Is my drinking problem more serious than I thought?
I saw your recent article about withdrawal. If only it was that easy to get help. About 4 years ago, I went to my GP for advice on alcohol withdrawal. They sent me to the drug and alcohol centre, where there was endless paperwork and support groups at times that didn’t work for me. In the end, I just gave up trying to get help. But I’m wondering now, was my drinking problem more serious than I thought? Jo
When I wrote about the subject of withdrawal a couple of weeks back, I discussed how important it is to talk with your doctor about managing alcohol withdrawal symptoms. I’m going to stand by that advice. Stopping drinking suddenly can be dangerous without medical support. And your doctor is always the best first port of call for advice and help. It would be irresponsible for me to say anything different.
But there can be a gap between what should happen when you speak to your doctor, and what actually happens in practice. Especially in these pandemic times, primary care services are stretched to capacity everywhere. Public funding for specialist drug and alcohol services is under pressure too. It would be wonderful if your GP could give you all the time in the world, and could refer you to services that perfectly met your needs. The reality can be different. But I think you understand that.
However, there is an issue lurking in your message that I wanted to address head on – the shock of realising that your problems with drinking are more serious than you thought.
Facing up to serious drinking problems
In my work running Club Soda’s courses, I often speak to people about their past experiences of changing their drinking.
Sometimes, people tell me about being referred to local drug and alcohol services and how difficult they found it. They knew that they were drinking too much, but surely only a bit more than normal? Wouldn’t their doctor tell them to cut down a bit, maybe prescribe some medication, and it would all be fine? How did they end up sitting in a waiting room, filling in paperwork? And why were they surrounded by people who seemed nothing like them? Surely they didn’t belong there.
It’s not easy to realise that your drinking problem is more serious than you imagined. But if your friends, family or partner drink like you do, it can be easy to lose track of what moderate drinking looks like. Most people don’t drink every day, and they don’t drink to get drunk. Most people don’t finish the bottle of wine if they are by themselves. If you’ve been drinking to cope with big emotions or have got into a regular routine of drinking too much every day, alcohol may be causing more damage than you realise.
Many people can withdraw safely at home by cutting down their drinking gradually over a few weeks. Sometimes, medication can be useful. But there can be complicating factors like a history of epilepsy, fits or seizures or a mental health condition. Your doctor will want to understand these issues before they advise you, and a referral to a specialist can be part of this process.
The biggest shock is that a stranger looked straight through your carefully managed public persona and saw a human being who needs help
But facing up to the depth of your difficulties with alcohol can be humbling. It can be a challenge to the image you have of yourself. Always remember, it’s your doctor’s job to make sure you get the support you need so you can cut down or stop drinking safely. So it’s important to take what they say seriously and be honest about what is going on. They need to assess you dispassionately and assess the risks ahead. If you don’t understand their recommendations, ask questions. Stand your ground if you think they are wrong. But don’t let pride and denial stop you from getting the support you need.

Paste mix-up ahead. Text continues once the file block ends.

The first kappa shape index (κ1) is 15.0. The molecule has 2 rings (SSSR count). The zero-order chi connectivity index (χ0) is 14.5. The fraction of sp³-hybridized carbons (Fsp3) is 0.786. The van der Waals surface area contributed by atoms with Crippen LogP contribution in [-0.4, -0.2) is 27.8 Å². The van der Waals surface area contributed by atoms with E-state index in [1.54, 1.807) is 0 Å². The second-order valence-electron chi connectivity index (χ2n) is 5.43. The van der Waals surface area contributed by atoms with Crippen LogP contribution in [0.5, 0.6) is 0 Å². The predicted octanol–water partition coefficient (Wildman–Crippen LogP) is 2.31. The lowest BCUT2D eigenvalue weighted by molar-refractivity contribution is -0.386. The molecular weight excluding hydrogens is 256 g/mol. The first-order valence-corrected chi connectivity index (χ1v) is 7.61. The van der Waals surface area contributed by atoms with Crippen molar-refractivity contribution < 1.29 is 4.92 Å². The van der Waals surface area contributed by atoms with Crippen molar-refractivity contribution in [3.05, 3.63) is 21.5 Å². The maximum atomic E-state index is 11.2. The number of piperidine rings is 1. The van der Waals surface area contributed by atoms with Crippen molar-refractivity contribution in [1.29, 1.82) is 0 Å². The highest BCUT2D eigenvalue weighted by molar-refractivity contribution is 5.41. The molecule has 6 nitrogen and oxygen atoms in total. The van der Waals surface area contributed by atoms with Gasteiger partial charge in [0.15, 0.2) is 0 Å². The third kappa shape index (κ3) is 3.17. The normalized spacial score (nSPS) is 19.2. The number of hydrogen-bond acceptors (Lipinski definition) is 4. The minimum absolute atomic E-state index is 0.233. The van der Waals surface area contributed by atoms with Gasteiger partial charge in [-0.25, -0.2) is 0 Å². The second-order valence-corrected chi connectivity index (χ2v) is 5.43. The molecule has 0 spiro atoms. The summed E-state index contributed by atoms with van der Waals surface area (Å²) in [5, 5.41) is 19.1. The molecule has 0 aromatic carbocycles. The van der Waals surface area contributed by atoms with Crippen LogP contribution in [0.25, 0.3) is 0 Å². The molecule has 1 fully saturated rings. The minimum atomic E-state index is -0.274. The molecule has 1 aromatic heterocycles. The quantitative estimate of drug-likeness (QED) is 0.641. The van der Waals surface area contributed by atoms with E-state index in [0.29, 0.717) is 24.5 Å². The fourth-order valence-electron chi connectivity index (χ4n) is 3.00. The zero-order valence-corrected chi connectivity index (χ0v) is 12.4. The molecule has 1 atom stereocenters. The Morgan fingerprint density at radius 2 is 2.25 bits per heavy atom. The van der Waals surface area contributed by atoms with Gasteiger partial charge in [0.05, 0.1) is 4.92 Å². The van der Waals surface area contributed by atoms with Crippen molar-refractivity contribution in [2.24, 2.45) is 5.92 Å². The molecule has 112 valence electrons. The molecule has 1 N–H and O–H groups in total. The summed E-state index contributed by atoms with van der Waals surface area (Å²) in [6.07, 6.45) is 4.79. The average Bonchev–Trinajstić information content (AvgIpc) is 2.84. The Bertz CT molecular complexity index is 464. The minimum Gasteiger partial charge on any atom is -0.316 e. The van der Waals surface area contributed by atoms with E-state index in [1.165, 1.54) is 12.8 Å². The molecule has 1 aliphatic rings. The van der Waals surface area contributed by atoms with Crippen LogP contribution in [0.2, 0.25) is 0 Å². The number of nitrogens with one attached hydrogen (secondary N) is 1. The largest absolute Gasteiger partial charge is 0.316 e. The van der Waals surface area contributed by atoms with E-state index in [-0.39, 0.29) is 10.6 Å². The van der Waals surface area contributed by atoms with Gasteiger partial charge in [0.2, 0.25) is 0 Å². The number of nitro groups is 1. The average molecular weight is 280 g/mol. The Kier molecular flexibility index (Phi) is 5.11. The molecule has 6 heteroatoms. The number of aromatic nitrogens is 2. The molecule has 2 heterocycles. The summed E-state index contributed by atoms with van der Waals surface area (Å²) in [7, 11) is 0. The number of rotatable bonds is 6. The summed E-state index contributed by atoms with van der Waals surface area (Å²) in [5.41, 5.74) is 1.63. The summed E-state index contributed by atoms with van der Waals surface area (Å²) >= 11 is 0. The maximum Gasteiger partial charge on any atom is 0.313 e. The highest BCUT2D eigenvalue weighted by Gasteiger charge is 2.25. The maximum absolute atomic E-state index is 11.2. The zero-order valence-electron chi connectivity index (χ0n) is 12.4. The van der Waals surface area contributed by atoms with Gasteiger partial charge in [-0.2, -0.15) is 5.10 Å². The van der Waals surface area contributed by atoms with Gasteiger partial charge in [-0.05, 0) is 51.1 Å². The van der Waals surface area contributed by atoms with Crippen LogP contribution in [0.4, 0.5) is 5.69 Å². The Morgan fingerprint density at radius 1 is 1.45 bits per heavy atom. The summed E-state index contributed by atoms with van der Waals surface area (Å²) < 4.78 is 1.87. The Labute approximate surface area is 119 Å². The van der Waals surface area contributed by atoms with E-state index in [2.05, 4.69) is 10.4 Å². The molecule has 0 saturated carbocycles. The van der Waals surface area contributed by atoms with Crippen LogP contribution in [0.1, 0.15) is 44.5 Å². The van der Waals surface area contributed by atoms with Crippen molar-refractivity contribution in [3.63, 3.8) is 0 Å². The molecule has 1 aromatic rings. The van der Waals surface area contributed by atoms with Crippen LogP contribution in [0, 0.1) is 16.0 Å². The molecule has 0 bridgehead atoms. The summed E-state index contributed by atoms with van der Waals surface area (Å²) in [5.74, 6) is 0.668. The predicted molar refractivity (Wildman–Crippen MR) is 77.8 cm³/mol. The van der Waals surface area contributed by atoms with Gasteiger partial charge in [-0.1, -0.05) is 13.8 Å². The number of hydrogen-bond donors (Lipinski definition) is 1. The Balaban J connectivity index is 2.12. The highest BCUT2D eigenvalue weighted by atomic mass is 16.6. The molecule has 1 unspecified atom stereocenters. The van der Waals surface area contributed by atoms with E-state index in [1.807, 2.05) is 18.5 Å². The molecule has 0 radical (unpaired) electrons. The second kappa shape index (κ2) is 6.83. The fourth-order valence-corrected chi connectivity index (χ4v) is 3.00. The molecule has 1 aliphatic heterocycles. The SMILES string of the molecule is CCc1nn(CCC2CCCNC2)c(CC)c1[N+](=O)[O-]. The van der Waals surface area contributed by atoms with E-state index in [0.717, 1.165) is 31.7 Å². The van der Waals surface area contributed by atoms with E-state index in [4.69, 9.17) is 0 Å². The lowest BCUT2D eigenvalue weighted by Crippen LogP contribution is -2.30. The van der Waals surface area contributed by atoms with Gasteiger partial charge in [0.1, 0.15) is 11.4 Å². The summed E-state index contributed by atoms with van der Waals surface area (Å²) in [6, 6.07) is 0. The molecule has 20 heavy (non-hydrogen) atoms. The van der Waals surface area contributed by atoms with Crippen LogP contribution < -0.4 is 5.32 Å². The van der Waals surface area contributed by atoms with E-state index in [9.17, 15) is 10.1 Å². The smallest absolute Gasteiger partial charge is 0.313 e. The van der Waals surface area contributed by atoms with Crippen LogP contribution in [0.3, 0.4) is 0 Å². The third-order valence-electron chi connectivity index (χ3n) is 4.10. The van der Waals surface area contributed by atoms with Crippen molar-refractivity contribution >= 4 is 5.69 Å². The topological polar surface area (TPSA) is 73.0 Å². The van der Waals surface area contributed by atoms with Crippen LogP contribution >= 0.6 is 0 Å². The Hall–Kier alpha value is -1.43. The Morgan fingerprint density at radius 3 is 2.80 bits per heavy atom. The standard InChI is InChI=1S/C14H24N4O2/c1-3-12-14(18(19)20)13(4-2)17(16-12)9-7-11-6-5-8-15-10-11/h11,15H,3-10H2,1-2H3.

Because the biggest shock, always, is realising that a stranger has looked straight through your carefully managed public persona and seen a human being who needs help. That help might not be perfect. If you can’t afford to go private, there may be long waiting lists. You may need to make compromises. But honestly, when you’re ready to change, you’ll take whatever help you can get.
Ways to help yourself
If you are coping with the shock of realising you need support to change your drinking, here are three simple things you can do:
- Be honest, brave and kind to yourself. Fostering these attitudes can be a catalyst for change. As a daily practice, look at yourself in the mirror, resolve to courageously face your difficulties and tell yourself you love yourself enough to change.
- Find people who understand you. Communities like Club Soda are filled with people who have been exactly where you are. Come and talk about your experiences, and you’ll find people who are willing to share theirs. We’re in this together.
- Remember, there’s no single answer. If your doctor assesses that you need help to cut down or stop drinking safely, take this seriously. But never forget that withdrawal is only the first stage of a process. Our courses, like How to Stop Drinking, can help you create and sustain your life beyond drinking.
But most of all, don’t give up. Help does exist, and so does hope. Keep going.
- Read my original article on dealing with worries about withdrawal symptoms
- Get advice on talking to your doctor from Club Soda friend, Dr Eric Britton
- Read Public Health England’s information on safely stopping drinking if you are dependent on alcohol
Dru Jaeger runs Club Soda’s courses, which all include a self-assessment to help you understand your risk of alcohol withdrawal symptoms. Start today with our free course, How to Change Your Drinking.